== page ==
(JTA) — On the eve of a landmark trial for terrorism in France, the alleged victim of the teenage defendant said that he has begun concealing his kippah following the suspected attack.
Benjamin Amsellem, a teacher from Marseilles, told the news website 20 Minutes on Tuesday about how his life was turned upside down following last year’s incident, in which police say a radicalized youth of Turkish descent lightly wounded Amsellem using a machete in Marseilles.
Having moved to the Paris region as part of his therapy, Amsellem, who said he never used to fear wearing a kippah in Marseilles, now prefers “to wear a hat instead of the kippah in places where I don’t feel safe,” he said during the interview, which was published one day before the opening of his alleged attacker’s trial Wednesday in a Paris juvenile court.
According to the AFP news agency, which defined the trial as “a sad precedent,” it is the first time that a minor under the age of 18 is being tried in France for allegedly committing a jihadist attack. The youth, whose name was not published in the media, was 15 when he allegedly attacked Amsellem and fled the scene of the incident after Amsellem fought him off using a Hebrew bible book to shield his body from the knife.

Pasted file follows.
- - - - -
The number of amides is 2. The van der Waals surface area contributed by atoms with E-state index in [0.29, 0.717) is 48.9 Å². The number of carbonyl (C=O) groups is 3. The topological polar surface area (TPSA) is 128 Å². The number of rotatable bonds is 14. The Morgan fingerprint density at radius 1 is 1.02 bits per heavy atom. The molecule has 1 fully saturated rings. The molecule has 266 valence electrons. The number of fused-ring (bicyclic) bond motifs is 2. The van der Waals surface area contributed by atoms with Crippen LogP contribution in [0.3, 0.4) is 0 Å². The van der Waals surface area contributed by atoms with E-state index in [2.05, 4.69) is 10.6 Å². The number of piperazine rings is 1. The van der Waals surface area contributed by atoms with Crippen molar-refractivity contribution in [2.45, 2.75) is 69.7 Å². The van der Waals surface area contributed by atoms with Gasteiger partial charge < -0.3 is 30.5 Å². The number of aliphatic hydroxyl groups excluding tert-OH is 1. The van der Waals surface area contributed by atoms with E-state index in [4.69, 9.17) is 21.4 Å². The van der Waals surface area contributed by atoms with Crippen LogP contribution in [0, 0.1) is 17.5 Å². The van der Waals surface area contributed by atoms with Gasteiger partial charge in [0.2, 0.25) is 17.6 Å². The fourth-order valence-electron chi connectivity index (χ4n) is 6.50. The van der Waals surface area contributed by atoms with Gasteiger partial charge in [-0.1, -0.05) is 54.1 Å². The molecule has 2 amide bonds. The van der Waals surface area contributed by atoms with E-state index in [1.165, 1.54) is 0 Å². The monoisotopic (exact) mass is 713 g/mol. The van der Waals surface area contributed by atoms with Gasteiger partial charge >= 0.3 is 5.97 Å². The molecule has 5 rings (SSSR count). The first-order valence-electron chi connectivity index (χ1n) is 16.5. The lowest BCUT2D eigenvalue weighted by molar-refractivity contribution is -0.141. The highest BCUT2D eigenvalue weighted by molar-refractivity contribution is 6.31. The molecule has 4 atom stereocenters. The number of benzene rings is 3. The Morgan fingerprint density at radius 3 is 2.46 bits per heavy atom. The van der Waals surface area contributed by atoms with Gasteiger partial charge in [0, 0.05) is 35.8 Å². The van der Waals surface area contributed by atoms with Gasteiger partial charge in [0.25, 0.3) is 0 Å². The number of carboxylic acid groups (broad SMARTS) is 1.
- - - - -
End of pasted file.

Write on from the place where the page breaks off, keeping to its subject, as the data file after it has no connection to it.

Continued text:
The attack was particularly shocking to Amsellem’s community in Marseilles, France’s second largest ciry with 80,000 Jews, because it had seen proportionately fewer anti-Semitic attacks than in Paris, where hundreds are recorded annually.
Following the attack, Tzvi Amar, the president of the Marseilles branch of the Consistoire – the community organization responsible for providing religious services to French Jews – caused controversy with his call for Jews to conceal their kippahs.
It was also a life-changing experience for Amsellem, who is still undergoing therapy to deal with the psychological effects of the attack. While the trial has brought back “something I try not to think of,” he decided to talk to the media to say that “it exists, it can happen and one needs to be careful, one needs to take precautions to save one’s life.”
According to the defendant’s lawyer, Merabi Murgulia, the defendant has confessed to committing the actions for which he is standing trial, and regrets them profoundly.